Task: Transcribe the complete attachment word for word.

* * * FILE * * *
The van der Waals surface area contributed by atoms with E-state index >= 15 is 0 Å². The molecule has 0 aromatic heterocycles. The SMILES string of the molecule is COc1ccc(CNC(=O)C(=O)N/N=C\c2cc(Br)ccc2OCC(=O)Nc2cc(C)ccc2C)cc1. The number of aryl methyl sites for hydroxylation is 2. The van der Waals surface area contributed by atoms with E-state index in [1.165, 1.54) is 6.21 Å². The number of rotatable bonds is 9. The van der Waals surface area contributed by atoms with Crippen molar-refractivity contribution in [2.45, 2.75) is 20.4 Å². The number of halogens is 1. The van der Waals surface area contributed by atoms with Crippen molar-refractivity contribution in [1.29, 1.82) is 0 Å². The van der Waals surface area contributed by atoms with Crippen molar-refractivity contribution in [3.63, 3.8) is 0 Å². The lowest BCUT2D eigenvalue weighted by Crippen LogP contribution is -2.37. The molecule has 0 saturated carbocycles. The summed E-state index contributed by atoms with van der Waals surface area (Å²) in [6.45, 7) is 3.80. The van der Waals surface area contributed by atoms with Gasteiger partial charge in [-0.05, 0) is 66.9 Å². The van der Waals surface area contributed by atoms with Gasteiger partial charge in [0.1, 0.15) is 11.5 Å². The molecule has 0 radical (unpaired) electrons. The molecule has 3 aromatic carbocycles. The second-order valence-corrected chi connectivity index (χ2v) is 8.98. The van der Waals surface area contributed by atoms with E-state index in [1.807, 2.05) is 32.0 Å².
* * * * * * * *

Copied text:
The van der Waals surface area contributed by atoms with E-state index >= 15 is 0 Å². The molecule has 0 aromatic heterocycles. The SMILES string of the molecule is COc1ccc(CNC(=O)C(=O)N/N=C\c2cc(Br)ccc2OCC(=O)Nc2cc(C)ccc2C)cc1. The number of aryl methyl sites for hydroxylation is 2. The van der Waals surface area contributed by atoms with E-state index in [1.165, 1.54) is 6.21 Å². The number of rotatable bonds is 9. The van der Waals surface area contributed by atoms with Crippen molar-refractivity contribution in [2.45, 2.75) is 20.4 Å². The number of halogens is 1. The van der Waals surface area contributed by atoms with Crippen molar-refractivity contribution in [1.29, 1.82) is 0 Å². The van der Waals surface area contributed by atoms with Crippen molar-refractivity contribution in [3.63, 3.8) is 0 Å². The lowest BCUT2D eigenvalue weighted by Crippen LogP contribution is -2.37. The molecule has 0 saturated carbocycles. The summed E-state index contributed by atoms with van der Waals surface area (Å²) in [6.45, 7) is 3.80. The van der Waals surface area contributed by atoms with Gasteiger partial charge in [-0.05, 0) is 66.9 Å². The van der Waals surface area contributed by atoms with Gasteiger partial charge in [0.1, 0.15) is 11.5 Å². The molecule has 0 radical (unpaired) electrons. The molecule has 3 aromatic carbocycles. The second-order valence-corrected chi connectivity index (χ2v) is 8.98. The van der Waals surface area contributed by atoms with E-state index in [1.807, 2.05) is 32.0 Å².